by Jastinder Khera
Russia’s invasion of Ukraine has revealed the “shaking foundation” of democracy, Chinese dissident artist Ai Weiwei said as he unveiled what he said was the biggest retrospective of his work to date.
Reflecting on the war and the massive refugee crisis it has created, Ai expressed fears for “our… so-called peaceful life since World War Two”
“Suddenly we feel the… foundation is shaking of democracy and freedom,” he told journalists in Vienna Tuesday.
He was speaking at the Albertina Modern gallery where the show, “In Search of Humanity”, opens Wednesday.
While condemning Russia’s invasion of its neighbour as “unacceptable”, Ai expressed concern about increasing global divisions. A “Cold War psychology is not going to work”, he said.
The new exhibition, which he described as “critical and radical”, displays several works that are responses to the experiences of those fleeing war and persecution.
There is a striking arrangement of life jackets found on the shores of the Greek island of Lesbos, arranged around a giant crystal ball in a lotus-like installation.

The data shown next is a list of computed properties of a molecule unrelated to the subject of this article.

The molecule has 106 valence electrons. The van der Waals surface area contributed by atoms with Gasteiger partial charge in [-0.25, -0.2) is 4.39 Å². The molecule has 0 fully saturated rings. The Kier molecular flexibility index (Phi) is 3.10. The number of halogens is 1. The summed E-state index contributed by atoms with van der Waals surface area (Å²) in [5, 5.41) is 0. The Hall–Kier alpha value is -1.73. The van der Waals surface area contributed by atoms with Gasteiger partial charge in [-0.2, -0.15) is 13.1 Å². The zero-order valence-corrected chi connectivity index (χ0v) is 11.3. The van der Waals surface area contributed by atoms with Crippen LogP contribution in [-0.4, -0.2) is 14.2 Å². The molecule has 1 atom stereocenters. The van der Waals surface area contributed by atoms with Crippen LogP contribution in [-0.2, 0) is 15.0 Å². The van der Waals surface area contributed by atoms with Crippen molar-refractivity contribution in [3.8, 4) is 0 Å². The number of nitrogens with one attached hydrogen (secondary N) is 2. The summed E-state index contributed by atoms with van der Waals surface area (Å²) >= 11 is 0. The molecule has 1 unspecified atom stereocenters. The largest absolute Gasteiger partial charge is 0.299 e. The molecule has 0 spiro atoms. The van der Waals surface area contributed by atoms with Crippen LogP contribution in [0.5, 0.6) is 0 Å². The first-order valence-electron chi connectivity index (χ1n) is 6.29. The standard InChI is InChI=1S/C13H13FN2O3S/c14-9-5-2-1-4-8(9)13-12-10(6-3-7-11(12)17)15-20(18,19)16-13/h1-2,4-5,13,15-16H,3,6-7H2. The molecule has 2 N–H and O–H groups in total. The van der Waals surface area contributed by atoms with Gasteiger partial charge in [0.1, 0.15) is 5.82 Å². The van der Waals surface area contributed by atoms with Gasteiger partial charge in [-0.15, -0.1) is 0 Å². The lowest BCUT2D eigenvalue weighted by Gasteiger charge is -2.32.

That piece is also typical of the monumental nature of much of the work on show, which comprises more than 50 tonnes of material.
None of his previous shows, he said, had had such broad coverage of his work. It charts the evolution of his artistic work and political activism over several decades.
Dystopian dolls’ houses
What Ai calls the current “crisis of human rights and freedom of speech” is starkly portrayed in a life-size replica of the cell where he was held and interrogated after his 2011 arrest by the Chinese police.
A set of dioramas beside it depict scenes from his interrogation, like dystopian dolls’ houses.
Some of his more recent works, such as the treadmill used by his friend Julian Assange during his stay at the Ecuadorian embassy in London, are perhaps not the easiest to read. Others however, pack a more direct emotional punch.
A huge installation makes use of twisted rebars salvaged from a school destroyed in the 2008 Sichuan earthquake, which killed more than 80,000 people.
The work stands as a testament to the thousands of children killed when poorly constructed school buildings collapsed.
Irreverence and humour are also on display, such as in the series of photos of Ai’s famous middle finger directed at sites such as the ceremonial gate in Beijing’s Tiananmen Square. They are arrayed beneath a four-letter word lit up in neon.
He also makes extensive use of Lego as a medium — in one case to recreate the Saudi flag.
Instead of the Islamic profession of belief, the flag is emblazoned with the reported last words of journalist Jamal Khashoggi during his 2018 murder in Istanbul’s Saudi consulate: “I can’t breathe.”
The show runs until September 4.
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